“Feminism isn’t about making women strong. Women are already strong. It’s about changing the way the world perceives that strength.” G. D. Anderson, founder of the Cova Project.
Strength looks different at different times. Sometimes strength looks like walking into an unfamiliar place, where you only know a few people. Sometimes strength is working through the insecurity and the questioning of your purpose (What am I doing here??), to see what’s on the other side. It’s almost always worth it.
I had the privilege of attending an event recently dedicated to International Women’s Day, a gathering of fantastic and Driven Women. I’d only met a few of them, and some of them I only knew from Zoom calls. To be honest, I was a little unsure of myself at first. (Do I even belong here? I’m not an entrepreneur or a business leader.) I’d brought a friend with me, and I felt responsible for both of us enjoying the afternoon.
My friend Marie planned this day to honor women she saw who “break the bias” across what many perceive as “gender norms”, in social justice, and in professional arenas. She honored women who started their own businesses, women who have pursued multiple careers; all were leaders and visionaries and working to define their lives and/or careers on their own terms. It was an afternoon of energizing conversations, women supporting women. Women making connections and sharing insight and information, and learning from each other.
Sometimes people come into your life and you don’t know why at first. Sometimes strength is making the effort to connect, then the reason becomes apparent
Many people call Marie “the connector” ; she makes the time and builds relationships. She listens to people. She hosts events and brings people together, invites people in, and she means it. She does the work and inspires others to do the same. She has a true laugh and a genuine heart.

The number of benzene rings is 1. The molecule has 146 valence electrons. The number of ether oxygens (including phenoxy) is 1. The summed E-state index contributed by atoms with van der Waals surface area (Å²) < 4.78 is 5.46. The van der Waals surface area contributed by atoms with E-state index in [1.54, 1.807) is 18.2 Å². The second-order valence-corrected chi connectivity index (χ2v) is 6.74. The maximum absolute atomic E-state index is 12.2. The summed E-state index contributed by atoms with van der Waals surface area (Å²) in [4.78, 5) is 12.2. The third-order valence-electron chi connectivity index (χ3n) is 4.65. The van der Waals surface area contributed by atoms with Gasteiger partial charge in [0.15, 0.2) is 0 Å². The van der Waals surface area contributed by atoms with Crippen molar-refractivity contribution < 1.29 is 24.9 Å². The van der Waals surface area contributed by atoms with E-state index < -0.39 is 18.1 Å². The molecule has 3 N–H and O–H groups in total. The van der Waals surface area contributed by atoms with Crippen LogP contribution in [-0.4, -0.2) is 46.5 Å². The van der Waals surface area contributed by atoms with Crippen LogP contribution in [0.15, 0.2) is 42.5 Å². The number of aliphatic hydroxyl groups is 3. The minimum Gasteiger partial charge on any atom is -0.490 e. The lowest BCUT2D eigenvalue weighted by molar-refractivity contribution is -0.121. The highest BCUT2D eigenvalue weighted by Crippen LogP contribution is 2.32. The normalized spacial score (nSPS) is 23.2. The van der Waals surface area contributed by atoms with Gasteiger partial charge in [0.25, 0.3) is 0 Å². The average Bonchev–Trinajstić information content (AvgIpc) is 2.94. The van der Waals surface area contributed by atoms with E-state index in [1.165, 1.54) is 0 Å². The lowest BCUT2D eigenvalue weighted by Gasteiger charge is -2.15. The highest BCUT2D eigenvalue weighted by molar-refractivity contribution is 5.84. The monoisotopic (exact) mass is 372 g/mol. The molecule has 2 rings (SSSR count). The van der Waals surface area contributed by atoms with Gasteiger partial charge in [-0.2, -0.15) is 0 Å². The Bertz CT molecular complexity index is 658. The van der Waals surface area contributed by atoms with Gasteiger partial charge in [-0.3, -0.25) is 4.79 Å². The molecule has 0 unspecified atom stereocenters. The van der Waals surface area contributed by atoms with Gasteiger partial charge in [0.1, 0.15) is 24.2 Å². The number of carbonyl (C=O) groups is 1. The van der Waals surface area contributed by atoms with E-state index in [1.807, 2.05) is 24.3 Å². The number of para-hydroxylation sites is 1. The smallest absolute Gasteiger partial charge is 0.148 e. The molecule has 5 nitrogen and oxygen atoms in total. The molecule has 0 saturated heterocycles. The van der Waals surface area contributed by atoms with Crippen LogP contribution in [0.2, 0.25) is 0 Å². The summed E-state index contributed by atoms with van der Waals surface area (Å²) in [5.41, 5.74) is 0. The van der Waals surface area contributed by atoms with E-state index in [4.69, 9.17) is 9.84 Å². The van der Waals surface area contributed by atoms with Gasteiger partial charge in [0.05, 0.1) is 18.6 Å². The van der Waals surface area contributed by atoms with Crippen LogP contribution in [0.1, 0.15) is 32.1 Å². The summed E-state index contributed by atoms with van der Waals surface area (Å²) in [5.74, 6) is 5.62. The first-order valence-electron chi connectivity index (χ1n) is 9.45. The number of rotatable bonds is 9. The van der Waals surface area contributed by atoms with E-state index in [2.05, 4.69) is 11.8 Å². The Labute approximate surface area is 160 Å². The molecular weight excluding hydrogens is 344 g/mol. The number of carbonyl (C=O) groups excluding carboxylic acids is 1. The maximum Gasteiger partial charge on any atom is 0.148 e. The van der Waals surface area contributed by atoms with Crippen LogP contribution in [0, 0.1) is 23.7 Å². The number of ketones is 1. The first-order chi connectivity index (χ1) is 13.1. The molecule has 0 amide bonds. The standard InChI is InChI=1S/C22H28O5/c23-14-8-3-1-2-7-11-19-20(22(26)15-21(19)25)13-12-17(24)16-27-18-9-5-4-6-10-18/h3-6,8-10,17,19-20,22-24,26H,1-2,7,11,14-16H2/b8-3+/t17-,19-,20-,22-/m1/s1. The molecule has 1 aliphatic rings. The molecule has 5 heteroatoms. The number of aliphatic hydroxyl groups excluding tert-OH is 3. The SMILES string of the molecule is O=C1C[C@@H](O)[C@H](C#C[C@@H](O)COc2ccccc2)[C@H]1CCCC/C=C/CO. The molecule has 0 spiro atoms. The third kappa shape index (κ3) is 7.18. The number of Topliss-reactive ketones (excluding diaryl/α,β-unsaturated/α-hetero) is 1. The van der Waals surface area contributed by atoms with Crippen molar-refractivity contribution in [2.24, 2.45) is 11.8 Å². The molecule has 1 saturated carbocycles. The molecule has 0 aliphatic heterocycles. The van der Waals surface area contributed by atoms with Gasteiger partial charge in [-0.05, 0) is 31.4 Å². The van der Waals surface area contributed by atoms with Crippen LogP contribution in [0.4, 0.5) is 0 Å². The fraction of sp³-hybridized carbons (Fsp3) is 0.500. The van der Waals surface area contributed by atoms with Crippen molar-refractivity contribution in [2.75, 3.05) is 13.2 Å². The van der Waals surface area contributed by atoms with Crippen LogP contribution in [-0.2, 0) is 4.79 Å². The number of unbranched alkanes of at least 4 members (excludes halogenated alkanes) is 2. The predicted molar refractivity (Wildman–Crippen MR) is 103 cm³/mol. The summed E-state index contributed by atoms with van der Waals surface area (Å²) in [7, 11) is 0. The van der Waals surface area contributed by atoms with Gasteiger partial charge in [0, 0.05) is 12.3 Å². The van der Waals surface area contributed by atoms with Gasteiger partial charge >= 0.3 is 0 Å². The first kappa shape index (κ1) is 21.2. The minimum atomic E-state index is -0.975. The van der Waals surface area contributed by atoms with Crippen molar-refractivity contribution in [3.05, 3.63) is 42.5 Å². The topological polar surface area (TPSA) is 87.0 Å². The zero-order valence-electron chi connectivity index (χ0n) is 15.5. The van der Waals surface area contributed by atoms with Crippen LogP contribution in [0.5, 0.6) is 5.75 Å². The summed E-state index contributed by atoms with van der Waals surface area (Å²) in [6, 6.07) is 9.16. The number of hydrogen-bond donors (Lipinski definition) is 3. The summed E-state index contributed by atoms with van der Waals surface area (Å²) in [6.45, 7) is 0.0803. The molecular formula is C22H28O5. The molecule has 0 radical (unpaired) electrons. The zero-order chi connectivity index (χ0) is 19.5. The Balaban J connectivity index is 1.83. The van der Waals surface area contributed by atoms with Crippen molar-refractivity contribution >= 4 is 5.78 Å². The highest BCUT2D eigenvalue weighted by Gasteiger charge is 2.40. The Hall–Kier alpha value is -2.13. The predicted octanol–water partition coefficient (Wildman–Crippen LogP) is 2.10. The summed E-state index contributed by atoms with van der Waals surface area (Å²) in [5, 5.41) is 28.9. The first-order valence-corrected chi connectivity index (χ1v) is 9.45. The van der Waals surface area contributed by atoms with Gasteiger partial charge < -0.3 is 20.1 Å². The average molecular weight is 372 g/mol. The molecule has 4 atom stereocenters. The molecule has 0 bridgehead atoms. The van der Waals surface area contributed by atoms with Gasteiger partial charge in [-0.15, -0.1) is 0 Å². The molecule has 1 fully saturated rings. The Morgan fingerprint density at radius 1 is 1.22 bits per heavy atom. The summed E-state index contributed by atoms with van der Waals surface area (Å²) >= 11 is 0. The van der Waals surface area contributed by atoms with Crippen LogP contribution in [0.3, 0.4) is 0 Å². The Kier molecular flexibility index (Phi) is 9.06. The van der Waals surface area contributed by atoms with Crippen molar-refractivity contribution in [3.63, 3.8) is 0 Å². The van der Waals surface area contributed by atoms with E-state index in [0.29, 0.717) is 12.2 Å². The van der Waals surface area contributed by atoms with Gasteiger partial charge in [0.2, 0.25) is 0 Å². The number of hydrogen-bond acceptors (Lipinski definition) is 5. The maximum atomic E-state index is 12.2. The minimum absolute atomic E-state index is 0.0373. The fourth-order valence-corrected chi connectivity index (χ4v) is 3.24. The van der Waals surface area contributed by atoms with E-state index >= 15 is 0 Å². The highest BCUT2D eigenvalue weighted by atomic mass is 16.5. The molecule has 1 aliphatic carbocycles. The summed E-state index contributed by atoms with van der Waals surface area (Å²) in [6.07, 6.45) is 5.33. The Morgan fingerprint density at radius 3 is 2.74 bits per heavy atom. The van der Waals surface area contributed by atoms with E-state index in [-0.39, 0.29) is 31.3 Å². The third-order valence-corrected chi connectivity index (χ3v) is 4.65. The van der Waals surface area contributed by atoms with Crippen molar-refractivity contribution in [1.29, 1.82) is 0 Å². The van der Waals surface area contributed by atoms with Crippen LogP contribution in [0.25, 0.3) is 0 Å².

So in the spirit of connection, I introduced my friend to some women I’d met once or twice, and before I knew it, we were deep in conversation with several of them. We were so focused, we almost missed the featured speaker.
Our keynote speaker began, “We all bring biases with us wherever we go. We immediately categorize people upon seeing them: man, woman, old, young, black, white. Just by looking at someone we put them into a category, we make a judgement. With just one look.”
I realized then that I had made a snap judgement when I arrived at the event; because I was in a room with people I didn’t know very well, I was afraid I wasn’t going to enjoy myself. I felt that I might spend a large part of the afternoon feeling uncomfortable because I might not have much in common and we might not find much to talk about.
Sometimes strength looks like taking a risk, starting a conversation, making a new friend.
Following that discussion she asked us, “How many of you looked in the mirror this morning and saw something you wished you could change?” (This question stuck with me for the rest of the day.)
A lot of hands went up.
“Who is telling us this?” she asked. “Where are we getting this message from?”
The messages we receive, direct and indirect, are constant, subliminal, covert, obvious and all around us. We are constantly exposed to idealized images of female beauty on TV, in magazines, on social media that make exceptional good looks seem normal, real, attainable. That anything short of perfection seems abnormal and ugly; introducing the very real and unconscious bias that we carry with us, that “what is beautiful is good.” That there is something we should change or correct or fix or make better about ourselves, just by looking in a mirror. We should not be happy or even satisfied when we look in the mirror. And that it was perfectly normal and natural to want to change the way we look. Everyone was doing it.